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A Rover Runs Through It is the one hundred-seventy-second episode of King of the Hill. It was first aired on November 7, 2004. The episode was written by Dan Sterling, and directed by Tricia Garcia.

Promotional artwork, also used as the season 9 DVD cover


Peggy receives a phone call from her estranged mother, who invites the family to her ranch in Montana. Peggy isn’t interested in going, as her mother criticized her as a child and ignored her as an adult. Hank thinks Peggy’s mother might be extending an invitation to patch things up between them, and Peggy thinks Hank might be right. The family flies to Montana, where Hank tries to rent a pick-up truck. The attendant tells him the rental car store is all out of pick-up trucks, so Hank is forced to rent a Range Rover. Hank and his family drive to the Platter ranch, and along the way, Hank is overwhelmed by the beautiful Montana scenery. At the ranch, Peggy gives her mother, Maddy, a big hug, but Maddy is her old disapproving self. That night, Peggy tells Hank she can’t figure out why Maddy suggested they get together, as she’s just as cold and critical as ever.

The next morning, Hank offers to give Peggy’s brothers, Blake and Rusty, a hand with the chores around the ranch. Blake and Rusty have fun criticizing Hank, his Range Rover and his “Hollywood attitude.” Meanwhile, Peggy helps Maddy deliver a calf. Instead of praising Peggy for her assistance, Maddy suggests the calf would still be inside its mother if Peggy had been alone. Peggy erupts in anger, and Maddy tells her the family is losing the ranch, and blames everything on actor Henry Winkler. Rusty and Blake tell Hank that the family normally herds cows into the mountains using a local trail. Part of the trail was on property owned by the Grammersdorf family, but the Grammersdorfs moved away, and the property was purchased by Henry Winkler, who won’t let the Platters use the trail.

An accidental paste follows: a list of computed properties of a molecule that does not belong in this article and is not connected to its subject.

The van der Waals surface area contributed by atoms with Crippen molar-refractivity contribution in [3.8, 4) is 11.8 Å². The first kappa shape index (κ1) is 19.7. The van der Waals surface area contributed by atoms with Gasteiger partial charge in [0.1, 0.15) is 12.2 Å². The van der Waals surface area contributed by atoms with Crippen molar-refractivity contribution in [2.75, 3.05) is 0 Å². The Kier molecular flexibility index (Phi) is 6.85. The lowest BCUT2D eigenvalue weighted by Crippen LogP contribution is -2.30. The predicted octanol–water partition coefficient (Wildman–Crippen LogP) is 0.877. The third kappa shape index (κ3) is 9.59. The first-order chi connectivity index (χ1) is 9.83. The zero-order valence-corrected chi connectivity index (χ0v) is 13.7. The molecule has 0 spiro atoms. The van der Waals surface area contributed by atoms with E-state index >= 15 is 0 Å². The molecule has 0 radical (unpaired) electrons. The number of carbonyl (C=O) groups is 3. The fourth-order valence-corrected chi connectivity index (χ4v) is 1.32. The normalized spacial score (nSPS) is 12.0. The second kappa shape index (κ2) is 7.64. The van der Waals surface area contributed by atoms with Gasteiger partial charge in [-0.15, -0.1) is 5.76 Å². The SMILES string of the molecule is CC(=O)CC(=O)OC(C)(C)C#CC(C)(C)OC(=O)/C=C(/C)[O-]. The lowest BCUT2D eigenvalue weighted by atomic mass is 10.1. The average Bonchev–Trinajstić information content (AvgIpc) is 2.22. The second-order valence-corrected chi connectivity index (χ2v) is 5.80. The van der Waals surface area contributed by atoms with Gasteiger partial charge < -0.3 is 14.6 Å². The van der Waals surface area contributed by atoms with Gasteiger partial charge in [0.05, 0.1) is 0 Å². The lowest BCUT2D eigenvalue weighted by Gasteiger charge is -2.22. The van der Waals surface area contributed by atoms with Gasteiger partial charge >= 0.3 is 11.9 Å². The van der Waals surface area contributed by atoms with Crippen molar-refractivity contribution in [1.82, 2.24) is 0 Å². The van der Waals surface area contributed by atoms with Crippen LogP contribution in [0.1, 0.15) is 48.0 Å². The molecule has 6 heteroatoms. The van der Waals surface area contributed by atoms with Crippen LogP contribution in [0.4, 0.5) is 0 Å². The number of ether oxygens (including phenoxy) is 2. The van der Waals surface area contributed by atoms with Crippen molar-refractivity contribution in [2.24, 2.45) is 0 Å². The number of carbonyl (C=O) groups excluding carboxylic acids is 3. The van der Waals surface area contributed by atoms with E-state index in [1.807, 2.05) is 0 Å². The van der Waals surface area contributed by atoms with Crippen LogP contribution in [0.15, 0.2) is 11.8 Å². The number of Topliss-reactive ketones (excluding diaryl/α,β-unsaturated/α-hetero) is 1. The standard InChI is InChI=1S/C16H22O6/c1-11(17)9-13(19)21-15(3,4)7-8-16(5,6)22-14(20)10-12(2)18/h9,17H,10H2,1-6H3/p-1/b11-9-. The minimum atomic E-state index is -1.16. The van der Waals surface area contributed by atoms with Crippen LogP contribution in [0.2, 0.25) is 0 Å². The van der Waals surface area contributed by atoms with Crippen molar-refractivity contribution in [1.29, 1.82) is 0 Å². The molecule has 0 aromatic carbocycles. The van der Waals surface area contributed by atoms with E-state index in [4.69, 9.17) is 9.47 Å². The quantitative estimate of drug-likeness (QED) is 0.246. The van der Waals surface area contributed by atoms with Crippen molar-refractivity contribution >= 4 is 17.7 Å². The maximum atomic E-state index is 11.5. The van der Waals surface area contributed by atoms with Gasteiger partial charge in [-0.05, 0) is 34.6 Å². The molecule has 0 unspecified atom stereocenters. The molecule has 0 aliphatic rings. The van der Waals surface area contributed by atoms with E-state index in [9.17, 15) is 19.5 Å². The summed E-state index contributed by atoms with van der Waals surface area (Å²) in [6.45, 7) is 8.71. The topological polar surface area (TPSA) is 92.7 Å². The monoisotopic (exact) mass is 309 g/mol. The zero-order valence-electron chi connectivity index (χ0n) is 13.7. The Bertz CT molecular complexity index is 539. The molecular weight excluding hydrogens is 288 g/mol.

Meanwhile, Bobby grows increasingly bored with the surroundings…until he strikes up a friendship with a horse named Tennessee. Peggy puts her old saddle on the horse and shows Bobby how to ride. Meanwhile, Hank strikes up a conversation with Henry Winkler, who loves the clean air and peacefulness Montana has to offer. Winkler doesn’t want cattle on the trail because the animals would have to cross through his favorite fishing area, and fears the cattle could contaminate the fish. Hank eventually gives up on Winkler. He heads back to the ranch and tells Peggy they’re going home, but when Hank realizes Bobby has taken an interest in lasso tossing, he curses Henry Winkler for not letting him enjoy the best moment of his life.

Peggy decides she’s not willing to give up the ranch and buries herself in a pile of old books. She discovers an old ordinance that says if a dedicated cattle road should become impassable, Main Street can serve as a temporary pass. Peggy, Bobby and Hank move the cattle herd off the property and onto Main Street, which is lined with upscale restaurants and galleries. The urban citizens begin to panic when they see the cattle, and one steer walks in the back of a sports car. Peggy shows a policeman a copy of the law, but the officer says it holds no meaning because it was made more than a hundred years ago.

Peggy responds that the law still means something to cattlemen, and she and the men continue guiding the cattle. Hank deliberately causes a stampede, and the animals rush through town. Later, Peggy realizes that even though she saved the ranch, her mother still isn’t proud of her. Peggy wonders if the entire trip was pointless, but Hank points to a nearby cliff, and both see Bobby sitting on the horse, watching the sunset. As the credits roll, Hank narrates a public service announcement with Winkler while fishing.


  • The episode title comes from Robert Redford's 1992 film A River Runs Through It (based on the book) which featured Montana and fly fishing.
  • The episode title is a parody on the phrase “a river runs through it,” and a parody of the fact that the HIlls are forced to rent a Range Rover for their vehicle on the trip.